Hay is the most commonly used stored feed on livestock farms in the USA, with a total annual value of billions of dollars. Most hay (especially hay intended for use with beef cattle herds) is packaged in large round bales and stored for several months before it is fed. Round balers are popular because they save time and labor. Unfortunately, much of the value of round baled hay is often lost during storage due to less-than-optimum storage techniques. “Weathering” is the term commonly used to refer to losses that occur due to exposure of hay to the elements during storage.
Weathering of hay is detrimental in several ways. Loss of dry matter during storage is due to plant respiration, microbial activity, and leaching of nutrients resulting from water moving through the hay. Weathering also reduces forage quality, especially digestible energy, which is the primary limiting nutritional factor on most livestock farms. Furthermore, if hay is weathered, animal intake will be reduced, and there will be a higher level of refusal and waste.
The most effective method of storing hay is in a barn or other structure that prevents or minimizes weathering. With barn storage, losses during storage are usually less than 5% of the dry matter. However, many producers have little or no inside round bale storage capability, and thus must store hay outside. Depending on the forage species, amount of rainfall, length of the storage period, and other factors, outside storage losses often exceed 30%, especially in the eastern USA.
Fortunately, by following a few rules, the extent of losses that occur when hay is stored outside can be greatly reduced. A good place to begin is to state that when hay is stored directly on the ground, the greatest damage typically results from water entering hay from the bottom of bales. Thus, eliminating hay/soil contact by placing bales on a concrete pad, crushed rock, or some other object such as railroad ties, can greatly minimize losses.
Well-drained sites should be chosen for hay storage sites. Storing bales near the top of a gently sloping area allows water to flow away from the hay. Bale rows should run up and down the slope in order to avoid trapping surface water.
Bale storage areas should be in a sunny location, preferably where frequent breezes occur. Maximizing the amount of sunlight reaching hay is favorable, so a southern exposure is ideal, and it is best to have bale rows run north and south. Hay should not be stored under trees or other areas where drying is slow. Bale rows should be at least 3 feet apart to favor exposure to sunlight and to allow good air circulation, but the flat ends of bales should be butted tightly together.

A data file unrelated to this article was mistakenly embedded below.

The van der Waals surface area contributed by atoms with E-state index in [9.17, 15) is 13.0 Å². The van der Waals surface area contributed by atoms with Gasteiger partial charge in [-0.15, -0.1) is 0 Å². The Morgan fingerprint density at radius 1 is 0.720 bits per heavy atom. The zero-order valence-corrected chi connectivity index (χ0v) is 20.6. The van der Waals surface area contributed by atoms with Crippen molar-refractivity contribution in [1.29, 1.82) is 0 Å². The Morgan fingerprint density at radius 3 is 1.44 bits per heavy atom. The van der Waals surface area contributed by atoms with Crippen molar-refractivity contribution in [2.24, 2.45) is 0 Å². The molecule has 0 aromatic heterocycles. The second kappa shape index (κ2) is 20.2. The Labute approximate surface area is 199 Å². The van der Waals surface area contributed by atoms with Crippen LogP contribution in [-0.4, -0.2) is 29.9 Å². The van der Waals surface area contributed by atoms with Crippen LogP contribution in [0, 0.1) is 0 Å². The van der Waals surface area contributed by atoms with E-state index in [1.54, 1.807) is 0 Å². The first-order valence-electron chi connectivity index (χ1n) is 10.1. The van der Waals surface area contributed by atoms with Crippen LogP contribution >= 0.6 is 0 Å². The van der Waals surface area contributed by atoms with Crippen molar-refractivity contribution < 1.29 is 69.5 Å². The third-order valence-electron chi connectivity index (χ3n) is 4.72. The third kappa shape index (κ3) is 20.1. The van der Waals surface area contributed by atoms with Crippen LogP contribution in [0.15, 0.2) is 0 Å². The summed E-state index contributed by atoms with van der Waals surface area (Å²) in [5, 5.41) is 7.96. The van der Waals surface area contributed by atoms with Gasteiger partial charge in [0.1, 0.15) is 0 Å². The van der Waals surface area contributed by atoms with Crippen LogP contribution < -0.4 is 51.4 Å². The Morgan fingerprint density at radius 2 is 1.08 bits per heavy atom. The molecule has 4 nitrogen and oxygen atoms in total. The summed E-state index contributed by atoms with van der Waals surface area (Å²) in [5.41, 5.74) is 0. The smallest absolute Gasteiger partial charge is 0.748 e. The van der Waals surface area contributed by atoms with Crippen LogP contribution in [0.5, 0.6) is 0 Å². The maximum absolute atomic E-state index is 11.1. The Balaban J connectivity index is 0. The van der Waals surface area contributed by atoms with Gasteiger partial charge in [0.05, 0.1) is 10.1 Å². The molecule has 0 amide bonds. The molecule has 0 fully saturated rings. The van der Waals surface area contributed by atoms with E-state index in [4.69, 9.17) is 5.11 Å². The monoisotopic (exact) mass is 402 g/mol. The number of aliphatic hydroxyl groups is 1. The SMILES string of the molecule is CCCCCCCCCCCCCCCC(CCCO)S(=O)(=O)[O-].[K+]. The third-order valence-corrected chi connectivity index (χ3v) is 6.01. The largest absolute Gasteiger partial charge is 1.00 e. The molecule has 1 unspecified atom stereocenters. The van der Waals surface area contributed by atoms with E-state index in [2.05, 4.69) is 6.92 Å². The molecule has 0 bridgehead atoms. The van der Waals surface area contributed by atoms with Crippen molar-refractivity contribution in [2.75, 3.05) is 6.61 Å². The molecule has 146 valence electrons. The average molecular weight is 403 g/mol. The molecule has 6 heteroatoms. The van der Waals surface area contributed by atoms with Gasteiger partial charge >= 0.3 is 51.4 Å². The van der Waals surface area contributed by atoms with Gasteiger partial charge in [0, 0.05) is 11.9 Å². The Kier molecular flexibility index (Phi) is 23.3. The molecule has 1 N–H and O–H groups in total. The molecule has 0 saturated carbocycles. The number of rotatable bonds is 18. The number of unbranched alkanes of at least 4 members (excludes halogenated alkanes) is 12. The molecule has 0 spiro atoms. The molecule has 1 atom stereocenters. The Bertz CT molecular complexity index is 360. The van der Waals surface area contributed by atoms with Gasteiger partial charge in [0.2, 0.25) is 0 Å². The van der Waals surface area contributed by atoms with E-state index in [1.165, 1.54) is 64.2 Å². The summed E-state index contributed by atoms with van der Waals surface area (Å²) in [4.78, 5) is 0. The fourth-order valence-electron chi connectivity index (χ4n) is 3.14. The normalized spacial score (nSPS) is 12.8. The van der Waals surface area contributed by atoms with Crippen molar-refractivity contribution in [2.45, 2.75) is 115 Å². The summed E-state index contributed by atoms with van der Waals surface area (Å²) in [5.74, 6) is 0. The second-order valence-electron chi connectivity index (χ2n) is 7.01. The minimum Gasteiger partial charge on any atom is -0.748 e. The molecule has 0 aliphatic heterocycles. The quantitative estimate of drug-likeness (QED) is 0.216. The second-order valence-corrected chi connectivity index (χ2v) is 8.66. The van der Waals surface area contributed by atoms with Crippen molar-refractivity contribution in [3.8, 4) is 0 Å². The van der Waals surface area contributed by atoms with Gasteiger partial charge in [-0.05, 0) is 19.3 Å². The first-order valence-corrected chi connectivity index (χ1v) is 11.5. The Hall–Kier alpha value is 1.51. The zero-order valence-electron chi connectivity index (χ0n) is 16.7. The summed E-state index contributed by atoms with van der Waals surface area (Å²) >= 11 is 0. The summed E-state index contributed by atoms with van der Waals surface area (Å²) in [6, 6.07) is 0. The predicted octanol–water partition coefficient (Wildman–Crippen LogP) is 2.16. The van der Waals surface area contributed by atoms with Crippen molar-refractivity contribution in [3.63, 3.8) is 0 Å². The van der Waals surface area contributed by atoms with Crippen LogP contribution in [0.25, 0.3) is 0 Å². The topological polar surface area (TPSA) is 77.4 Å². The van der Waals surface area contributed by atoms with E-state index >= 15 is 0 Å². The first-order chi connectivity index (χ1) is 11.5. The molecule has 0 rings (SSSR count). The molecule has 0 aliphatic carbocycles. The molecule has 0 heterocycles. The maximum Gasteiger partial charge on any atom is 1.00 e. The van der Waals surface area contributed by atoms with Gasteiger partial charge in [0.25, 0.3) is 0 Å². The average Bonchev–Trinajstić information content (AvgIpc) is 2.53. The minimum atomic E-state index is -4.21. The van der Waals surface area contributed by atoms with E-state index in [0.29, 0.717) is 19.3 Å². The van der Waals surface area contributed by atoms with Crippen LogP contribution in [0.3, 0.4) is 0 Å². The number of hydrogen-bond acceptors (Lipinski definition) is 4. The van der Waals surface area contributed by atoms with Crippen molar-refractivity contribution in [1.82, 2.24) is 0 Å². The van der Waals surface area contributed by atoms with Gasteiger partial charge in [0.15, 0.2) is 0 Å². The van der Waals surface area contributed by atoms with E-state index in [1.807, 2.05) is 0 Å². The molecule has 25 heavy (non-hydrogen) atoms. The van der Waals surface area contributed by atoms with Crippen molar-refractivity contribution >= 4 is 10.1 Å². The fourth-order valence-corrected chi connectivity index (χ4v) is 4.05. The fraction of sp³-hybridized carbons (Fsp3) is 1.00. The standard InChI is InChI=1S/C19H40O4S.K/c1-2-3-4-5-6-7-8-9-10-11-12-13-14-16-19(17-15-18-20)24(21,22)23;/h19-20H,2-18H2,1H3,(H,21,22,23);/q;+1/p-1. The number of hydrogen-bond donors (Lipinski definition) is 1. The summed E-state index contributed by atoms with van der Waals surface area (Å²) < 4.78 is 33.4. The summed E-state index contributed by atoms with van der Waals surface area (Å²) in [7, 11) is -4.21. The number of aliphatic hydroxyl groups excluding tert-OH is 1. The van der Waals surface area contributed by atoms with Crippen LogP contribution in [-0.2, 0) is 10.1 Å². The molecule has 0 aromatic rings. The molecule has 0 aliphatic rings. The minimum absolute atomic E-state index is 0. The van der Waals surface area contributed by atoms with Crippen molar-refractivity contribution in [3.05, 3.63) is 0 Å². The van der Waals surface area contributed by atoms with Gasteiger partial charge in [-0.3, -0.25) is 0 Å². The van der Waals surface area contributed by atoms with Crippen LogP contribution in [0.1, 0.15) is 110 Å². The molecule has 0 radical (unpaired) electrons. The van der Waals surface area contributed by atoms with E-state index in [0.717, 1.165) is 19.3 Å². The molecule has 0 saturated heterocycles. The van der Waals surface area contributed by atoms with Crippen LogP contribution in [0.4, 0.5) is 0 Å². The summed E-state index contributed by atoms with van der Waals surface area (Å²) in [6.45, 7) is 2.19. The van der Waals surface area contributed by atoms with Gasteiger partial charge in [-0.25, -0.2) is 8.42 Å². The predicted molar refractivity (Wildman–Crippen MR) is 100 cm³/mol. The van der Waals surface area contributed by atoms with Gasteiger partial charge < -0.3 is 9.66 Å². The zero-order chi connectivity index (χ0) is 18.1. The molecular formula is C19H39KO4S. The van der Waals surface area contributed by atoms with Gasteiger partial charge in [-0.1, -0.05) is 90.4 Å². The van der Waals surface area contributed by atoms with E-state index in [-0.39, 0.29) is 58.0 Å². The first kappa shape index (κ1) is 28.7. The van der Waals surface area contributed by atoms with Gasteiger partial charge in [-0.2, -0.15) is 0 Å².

Larger bales have a lower total percentage of weathering. Also, as hay density is increased, outside storage losses decline. The coarser the hay, the greater the amount of water that will penetrate from rainfall; fine-stemmed hay tends to form a thatch that helps repel rainwater. These days many producers use balers that provide a wrap that also is helpful in preventing water penetration.
Many types of commercial bale covers as well as tarps, plastic sheeting, or other fabrics can be used to protect hay from rainfall. Such covers are quite effective in keeping rain away from hay if they can be securely fastened, and they if they don’t trap and hold moisture next to the hay.
Losses during hay storage are a major source of financial loss on many livestock farms. It seems that many producers know their approach to storing hay is not ideal and that it is costing them some money. However, it is likely that many of them don’t realize just how much they are losing. Once hay has been placed in storage, any loss is real loss and not just potential loss (i.e. all of the inputs in terms of labor, time, fuel and equipment, etc. have already gone into the hay).
On many farms, hay storage losses greatly add to the cost of owning livestock. Even when hay is stored outside, huge losses are unnecessary. Such losses can be greatly reduced with minor investments of time, energy, and money.
Foraging Ahead is a column presented by Ragan & Massey and written by Dr. Don Ball, Professor Emeritus at Auburn University. Dr. Ball is one of the authors of “Southern Forages,” available here.